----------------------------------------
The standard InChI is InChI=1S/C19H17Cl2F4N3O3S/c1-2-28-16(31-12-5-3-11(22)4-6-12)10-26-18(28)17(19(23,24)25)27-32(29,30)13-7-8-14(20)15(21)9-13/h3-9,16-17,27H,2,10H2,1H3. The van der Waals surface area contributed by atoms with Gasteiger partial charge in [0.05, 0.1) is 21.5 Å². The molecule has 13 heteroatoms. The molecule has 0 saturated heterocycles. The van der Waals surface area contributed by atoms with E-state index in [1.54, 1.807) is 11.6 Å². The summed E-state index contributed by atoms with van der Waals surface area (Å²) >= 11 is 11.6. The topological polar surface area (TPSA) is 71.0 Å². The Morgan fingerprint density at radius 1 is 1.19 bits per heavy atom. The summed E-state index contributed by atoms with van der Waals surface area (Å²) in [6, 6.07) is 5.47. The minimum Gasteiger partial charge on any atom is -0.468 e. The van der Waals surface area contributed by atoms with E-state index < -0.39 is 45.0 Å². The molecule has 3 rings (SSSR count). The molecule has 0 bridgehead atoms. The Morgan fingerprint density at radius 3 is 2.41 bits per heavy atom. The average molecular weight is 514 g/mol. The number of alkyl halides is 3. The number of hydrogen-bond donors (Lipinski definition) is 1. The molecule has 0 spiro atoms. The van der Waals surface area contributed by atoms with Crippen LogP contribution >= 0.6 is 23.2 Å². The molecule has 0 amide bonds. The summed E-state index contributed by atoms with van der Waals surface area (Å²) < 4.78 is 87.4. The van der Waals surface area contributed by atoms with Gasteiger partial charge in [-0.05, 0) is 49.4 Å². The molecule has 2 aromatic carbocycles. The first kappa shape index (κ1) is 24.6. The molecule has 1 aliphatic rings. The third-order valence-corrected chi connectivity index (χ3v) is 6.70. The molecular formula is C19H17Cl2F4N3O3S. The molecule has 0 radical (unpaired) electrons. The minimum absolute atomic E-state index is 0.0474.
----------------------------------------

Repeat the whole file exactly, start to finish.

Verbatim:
The standard InChI is InChI=1S/C19H17Cl2F4N3O3S/c1-2-28-16(31-12-5-3-11(22)4-6-12)10-26-18(28)17(19(23,24)25)27-32(29,30)13-7-8-14(20)15(21)9-13/h3-9,16-17,27H,2,10H2,1H3. The van der Waals surface area contributed by atoms with Gasteiger partial charge in [0.05, 0.1) is 21.5 Å². The molecule has 13 heteroatoms. The molecule has 0 saturated heterocycles. The van der Waals surface area contributed by atoms with E-state index in [1.54, 1.807) is 11.6 Å². The summed E-state index contributed by atoms with van der Waals surface area (Å²) >= 11 is 11.6. The topological polar surface area (TPSA) is 71.0 Å². The Morgan fingerprint density at radius 1 is 1.19 bits per heavy atom. The summed E-state index contributed by atoms with van der Waals surface area (Å²) in [6, 6.07) is 5.47. The minimum Gasteiger partial charge on any atom is -0.468 e. The van der Waals surface area contributed by atoms with E-state index < -0.39 is 45.0 Å². The molecule has 3 rings (SSSR count). The molecule has 0 bridgehead atoms. The Morgan fingerprint density at radius 3 is 2.41 bits per heavy atom. The average molecular weight is 514 g/mol. The number of alkyl halides is 3. The number of hydrogen-bond donors (Lipinski definition) is 1. The molecule has 0 spiro atoms. The van der Waals surface area contributed by atoms with Crippen LogP contribution >= 0.6 is 23.2 Å². The molecule has 0 amide bonds. The summed E-state index contributed by atoms with van der Waals surface area (Å²) < 4.78 is 87.4. The van der Waals surface area contributed by atoms with Gasteiger partial charge in [-0.05, 0) is 49.4 Å². The molecule has 2 aromatic carbocycles. The first kappa shape index (κ1) is 24.6. The molecule has 1 aliphatic rings. The third-order valence-corrected chi connectivity index (χ3v) is 6.70. The molecular formula is C19H17Cl2F4N3O3S. The molecule has 0 radical (unpaired) electrons. The minimum absolute atomic E-state index is 0.0474.